McDonald v. Allstar Recovery, LLC et al
ORDER denying 5 Motion to Remand; finding as moot 6 Motion to Dismiss for the reasons set out in the Order. Defendants AllStar Recovery, Richard Harrigill, and Sterling Gay are dismissed. Signed by District Judge Daniel P. Jordan III on October 23, 2017. (SP)
UNITED STATES DISTRICT COURT
SOUTHERN DISTRICT OF MISSISSIPPI
CIVIL ACTION NO. 3:17-CV-652-DPJ-FKB
ALLSTAR RECOVERY, LLC, ET AL.
Plaintiff seeks remand of this tort action stemming from the attempted repossession of
her vehicle. Because the non-diverse Defendant, along with two other Defendants, were not
involved in the events giving rise to suit, those Defendants are improperly joined. Diversity
jurisdiction exists, and Plaintiff’s motion to remand  is denied.
Facts and Procedural History
Anna McDonald filed this suit in state court seeking damages for mental anguish,
anxiety, and humiliation, she allegedly suffered when Defendants attempted to repossess her
vehicle. Compl. [3-1] at 1–3.1 It is undisputed that McDonald financed the vehicle, the
installment agreement was assigned to Defendant Credit Acceptance, and Credit Acceptance
referred the account for repossession. See id. at 2; Defs.’ Mem.  at 2; Defs.’ Resp.  at 3.
The question is whether Defendants AllStar Recovery, LLC (“AllStar”), and its employees,
Richard Harrigill and Sterling Gay, participated in the attempted repossession.
McDonald asserts that they did and says the presence of Mississippi resident Sterling Gay
destroys diversity of citizenship. But Credit Acceptance says McDonald’s account was referred
to Brown & Associates Auto Recovery, Inc., for repossession, not AllStar. So, it argues these
Defendants were not involved in the attempted repossession and are improperly joined. If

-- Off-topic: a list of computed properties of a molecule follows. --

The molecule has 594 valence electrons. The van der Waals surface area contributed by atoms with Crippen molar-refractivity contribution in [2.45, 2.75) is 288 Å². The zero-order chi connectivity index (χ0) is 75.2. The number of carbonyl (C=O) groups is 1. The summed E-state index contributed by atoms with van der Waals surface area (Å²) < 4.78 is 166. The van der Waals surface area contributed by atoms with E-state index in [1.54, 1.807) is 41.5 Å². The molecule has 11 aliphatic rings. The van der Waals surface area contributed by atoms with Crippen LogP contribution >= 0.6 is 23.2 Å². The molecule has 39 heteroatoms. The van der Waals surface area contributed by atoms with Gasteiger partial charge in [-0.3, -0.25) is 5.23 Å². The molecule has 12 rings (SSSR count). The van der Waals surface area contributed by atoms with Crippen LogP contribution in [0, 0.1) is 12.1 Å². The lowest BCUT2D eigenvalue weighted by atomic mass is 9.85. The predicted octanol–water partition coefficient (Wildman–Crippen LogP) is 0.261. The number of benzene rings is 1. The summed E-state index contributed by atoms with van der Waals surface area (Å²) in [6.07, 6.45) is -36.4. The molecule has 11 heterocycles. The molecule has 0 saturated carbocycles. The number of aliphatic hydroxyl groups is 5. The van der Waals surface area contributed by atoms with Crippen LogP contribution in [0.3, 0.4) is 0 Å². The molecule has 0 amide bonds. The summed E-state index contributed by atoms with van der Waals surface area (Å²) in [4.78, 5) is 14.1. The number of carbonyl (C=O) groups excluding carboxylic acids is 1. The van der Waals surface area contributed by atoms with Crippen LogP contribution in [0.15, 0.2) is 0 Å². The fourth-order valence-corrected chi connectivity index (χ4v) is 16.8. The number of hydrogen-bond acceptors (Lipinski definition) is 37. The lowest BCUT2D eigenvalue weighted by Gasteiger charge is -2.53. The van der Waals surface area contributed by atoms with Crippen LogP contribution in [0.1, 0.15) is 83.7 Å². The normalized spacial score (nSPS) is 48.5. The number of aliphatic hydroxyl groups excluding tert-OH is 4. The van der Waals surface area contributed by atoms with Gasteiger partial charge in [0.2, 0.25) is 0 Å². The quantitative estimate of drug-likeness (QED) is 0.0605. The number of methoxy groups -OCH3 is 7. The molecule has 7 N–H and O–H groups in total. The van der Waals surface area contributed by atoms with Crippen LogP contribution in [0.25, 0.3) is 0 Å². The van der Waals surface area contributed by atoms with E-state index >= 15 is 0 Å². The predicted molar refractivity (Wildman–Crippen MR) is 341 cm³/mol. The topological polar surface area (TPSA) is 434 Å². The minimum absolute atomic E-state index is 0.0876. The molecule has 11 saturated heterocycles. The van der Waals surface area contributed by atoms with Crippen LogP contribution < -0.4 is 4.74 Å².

The Complaint attached to the Notice of Removal  is missing page two.
correct, the remaining parties (McDonald and Credit Acceptance) are diverse, so diversity
jurisdiction is proper. McDonald declined to file a reply in support of her motion to remand, and
the time to do so has passed. Accordingly, the Court deems the motion fully briefed.
Credit Acceptance premises federal jurisdiction on 28 U.S.C. § 1332, which gives the
Court jurisdiction over “civil actions where the matter in controversy exceeds the sum or value
of $75,000, exclusive of interest and costs, and is between . . . citizens of different States.” 28
U.S.C. § 1332(a)(1). That section requires complete diversity between “all persons on one side
of the controversy [and] all persons on the other side.” Harvey v. Grey Wolf Drilling Co., 542
F.3d 1077, 1079 (5th Cir. 2008) (internal quotation marks and citations omitted). Here, the
named parties are not completely diverse, but Credit Acceptance raises an exception to the
complete-diversity rule: improper joinder.
The test for improper joinder “examine[s] if there is arguably a reasonable basis for
predicting that the state law might impose liability [against the non-diverse defendant] on the
facts involved.” Smallwood v. Ill. Cent. R.R. Co., 352 F.3d 220, 223 (5th Cir. 2003). The Court
“ordinarily resolve[s] an improper joinder claim by conducting a Rule 12(b)(6)-type analysis.”
Gross v. Balt. Aircoil Co., Inc., No. 3:13-CV-423-DPJ-FKB, 2014 WL 1153706, at *2 (S.D.
Miss. Mar. 21, 2014). On the other hand, in some cases, “a plaintiff has stated a claim, but has
misstated or omitted discrete facts that would determine the propriety of joinder. In such cases,
the district court may, in its discretion, pierce the pleadings and conduct a summary inquiry.”
Smallwood v. Ill. Cent. R.R. Co., 385 F.3d 568, 573 (5th Cir. 2004). This is such a case.
McDonald alleges that AllStar, Harrigill, and Gay were involved in the attempted